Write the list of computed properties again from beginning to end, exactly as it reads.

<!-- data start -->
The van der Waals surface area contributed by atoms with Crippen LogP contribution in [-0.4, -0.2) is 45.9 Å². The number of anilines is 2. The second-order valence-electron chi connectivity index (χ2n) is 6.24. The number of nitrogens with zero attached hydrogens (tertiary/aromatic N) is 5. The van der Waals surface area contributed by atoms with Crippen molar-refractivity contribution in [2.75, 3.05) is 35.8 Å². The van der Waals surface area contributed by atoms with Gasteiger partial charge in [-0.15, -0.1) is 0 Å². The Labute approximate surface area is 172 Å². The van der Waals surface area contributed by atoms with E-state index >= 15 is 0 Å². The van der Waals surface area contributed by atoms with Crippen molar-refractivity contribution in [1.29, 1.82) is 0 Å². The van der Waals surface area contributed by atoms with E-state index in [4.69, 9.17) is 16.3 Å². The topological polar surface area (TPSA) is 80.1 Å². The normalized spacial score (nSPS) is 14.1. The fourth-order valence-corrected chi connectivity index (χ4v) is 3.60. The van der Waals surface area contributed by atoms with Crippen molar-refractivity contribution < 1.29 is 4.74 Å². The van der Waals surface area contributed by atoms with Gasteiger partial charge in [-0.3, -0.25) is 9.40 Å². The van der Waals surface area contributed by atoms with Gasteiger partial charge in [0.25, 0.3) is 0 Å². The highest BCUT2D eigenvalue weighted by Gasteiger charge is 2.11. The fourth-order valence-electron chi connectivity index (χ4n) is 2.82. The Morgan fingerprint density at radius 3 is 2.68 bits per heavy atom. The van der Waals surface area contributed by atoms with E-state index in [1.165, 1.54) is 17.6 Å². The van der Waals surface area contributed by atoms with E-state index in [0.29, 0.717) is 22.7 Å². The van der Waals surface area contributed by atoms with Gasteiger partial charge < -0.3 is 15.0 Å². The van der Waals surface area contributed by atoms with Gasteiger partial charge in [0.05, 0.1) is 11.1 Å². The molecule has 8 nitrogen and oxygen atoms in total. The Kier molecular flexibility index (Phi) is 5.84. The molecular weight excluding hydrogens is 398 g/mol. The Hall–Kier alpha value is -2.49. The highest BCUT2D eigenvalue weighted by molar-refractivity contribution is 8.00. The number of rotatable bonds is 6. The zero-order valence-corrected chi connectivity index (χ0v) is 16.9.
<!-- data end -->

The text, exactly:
The van der Waals surface area contributed by atoms with Crippen LogP contribution in [-0.4, -0.2) is 45.9 Å². The number of anilines is 2. The second-order valence-electron chi connectivity index (χ2n) is 6.24. The number of nitrogens with zero attached hydrogens (tertiary/aromatic N) is 5. The van der Waals surface area contributed by atoms with Crippen molar-refractivity contribution in [2.75, 3.05) is 35.8 Å². The van der Waals surface area contributed by atoms with Gasteiger partial charge in [-0.15, -0.1) is 0 Å². The Labute approximate surface area is 172 Å². The van der Waals surface area contributed by atoms with E-state index >= 15 is 0 Å². The van der Waals surface area contributed by atoms with Crippen molar-refractivity contribution in [1.29, 1.82) is 0 Å². The van der Waals surface area contributed by atoms with E-state index in [4.69, 9.17) is 16.3 Å². The topological polar surface area (TPSA) is 80.1 Å². The normalized spacial score (nSPS) is 14.1. The fourth-order valence-corrected chi connectivity index (χ4v) is 3.60. The van der Waals surface area contributed by atoms with Crippen molar-refractivity contribution < 1.29 is 4.74 Å². The van der Waals surface area contributed by atoms with Gasteiger partial charge in [-0.3, -0.25) is 9.40 Å². The van der Waals surface area contributed by atoms with Gasteiger partial charge in [0.25, 0.3) is 0 Å². The highest BCUT2D eigenvalue weighted by Gasteiger charge is 2.11. The fourth-order valence-electron chi connectivity index (χ4n) is 2.82. The Morgan fingerprint density at radius 3 is 2.68 bits per heavy atom. The van der Waals surface area contributed by atoms with E-state index in [1.165, 1.54) is 17.6 Å². The van der Waals surface area contributed by atoms with E-state index in [0.29, 0.717) is 22.7 Å². The van der Waals surface area contributed by atoms with Gasteiger partial charge < -0.3 is 15.0 Å². The van der Waals surface area contributed by atoms with Gasteiger partial charge in [0.05, 0.1) is 11.1 Å². The molecule has 8 nitrogen and oxygen atoms in total. The Kier molecular flexibility index (Phi) is 5.84. The molecular weight excluding hydrogens is 398 g/mol. The Hall–Kier alpha value is -2.49. The highest BCUT2D eigenvalue weighted by molar-refractivity contribution is 8.00. The number of rotatable bonds is 6. The zero-order valence-corrected chi connectivity index (χ0v) is 16.9.